- Bacalhau (salt cod) is a profound piece of Portugal’s culinary personality.
- In any case, the fish is viewed as distant from the nation’s shores, so how did this relationship become and go on today?
On a virus winter’s night in Portugal, it could come to your table com Natas – straight from the stove and rising in cream – layered between broiled potato and cut onion and flavored with nutmeg. Winding through Lisbon’s lofty and cobbled roads, it wouldn’t take well before you found somebody serving it as a light and firm squander, cleaned with somewhat coarse salt and dished up with a pot of sharp aioli. You could get it molded as mouth-sized seared potato dumplings pastéis style, enhanced with parsley and garlic, for a stroll along the banks of Porto’s Douro Waterway. You could try and go over it as a feature of a great southern bread soup, finished with coriander and a poached egg.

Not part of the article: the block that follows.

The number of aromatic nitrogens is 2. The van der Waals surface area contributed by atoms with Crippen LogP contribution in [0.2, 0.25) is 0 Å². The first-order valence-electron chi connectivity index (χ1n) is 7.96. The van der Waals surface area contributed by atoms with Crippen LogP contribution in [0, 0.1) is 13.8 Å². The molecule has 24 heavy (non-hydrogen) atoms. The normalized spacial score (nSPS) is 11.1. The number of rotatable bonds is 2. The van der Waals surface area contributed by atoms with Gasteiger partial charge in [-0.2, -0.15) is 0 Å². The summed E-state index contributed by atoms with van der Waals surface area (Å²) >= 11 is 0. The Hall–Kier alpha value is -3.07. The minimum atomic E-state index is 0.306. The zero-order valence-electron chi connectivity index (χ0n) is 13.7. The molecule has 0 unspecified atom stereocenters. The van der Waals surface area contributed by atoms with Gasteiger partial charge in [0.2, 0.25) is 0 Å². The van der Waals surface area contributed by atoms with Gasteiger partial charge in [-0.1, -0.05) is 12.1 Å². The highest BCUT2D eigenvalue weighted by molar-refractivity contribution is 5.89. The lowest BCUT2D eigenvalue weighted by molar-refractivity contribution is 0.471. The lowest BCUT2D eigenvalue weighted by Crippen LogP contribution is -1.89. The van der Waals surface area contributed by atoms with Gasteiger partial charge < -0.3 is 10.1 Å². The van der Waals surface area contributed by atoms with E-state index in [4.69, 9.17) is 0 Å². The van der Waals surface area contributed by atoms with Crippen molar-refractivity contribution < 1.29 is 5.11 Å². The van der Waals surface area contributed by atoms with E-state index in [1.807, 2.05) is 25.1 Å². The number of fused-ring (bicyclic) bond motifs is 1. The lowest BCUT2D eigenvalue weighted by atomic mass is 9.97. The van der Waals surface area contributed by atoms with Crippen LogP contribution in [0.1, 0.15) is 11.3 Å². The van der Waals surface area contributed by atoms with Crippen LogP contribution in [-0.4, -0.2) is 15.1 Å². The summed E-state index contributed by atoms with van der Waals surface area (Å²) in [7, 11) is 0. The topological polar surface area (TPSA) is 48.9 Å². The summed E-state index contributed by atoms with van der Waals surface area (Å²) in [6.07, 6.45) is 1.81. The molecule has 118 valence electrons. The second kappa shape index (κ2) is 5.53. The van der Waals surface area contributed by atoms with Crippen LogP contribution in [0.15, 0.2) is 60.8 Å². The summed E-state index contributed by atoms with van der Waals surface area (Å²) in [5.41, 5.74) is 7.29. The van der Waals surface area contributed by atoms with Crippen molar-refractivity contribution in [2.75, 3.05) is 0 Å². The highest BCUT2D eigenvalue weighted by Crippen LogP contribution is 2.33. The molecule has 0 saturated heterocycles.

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That is because bacalhau – or salt cod – which sits at the core of this large number of dishes, runs profound through Portugal’s culinary character, with the nation consuming 20% of the world’s stock. So the key to Portuguese hearts (and stomachs) is this fixing; the maxim goes, “there are 365 methods for planning salted cod, one for every day of the year”.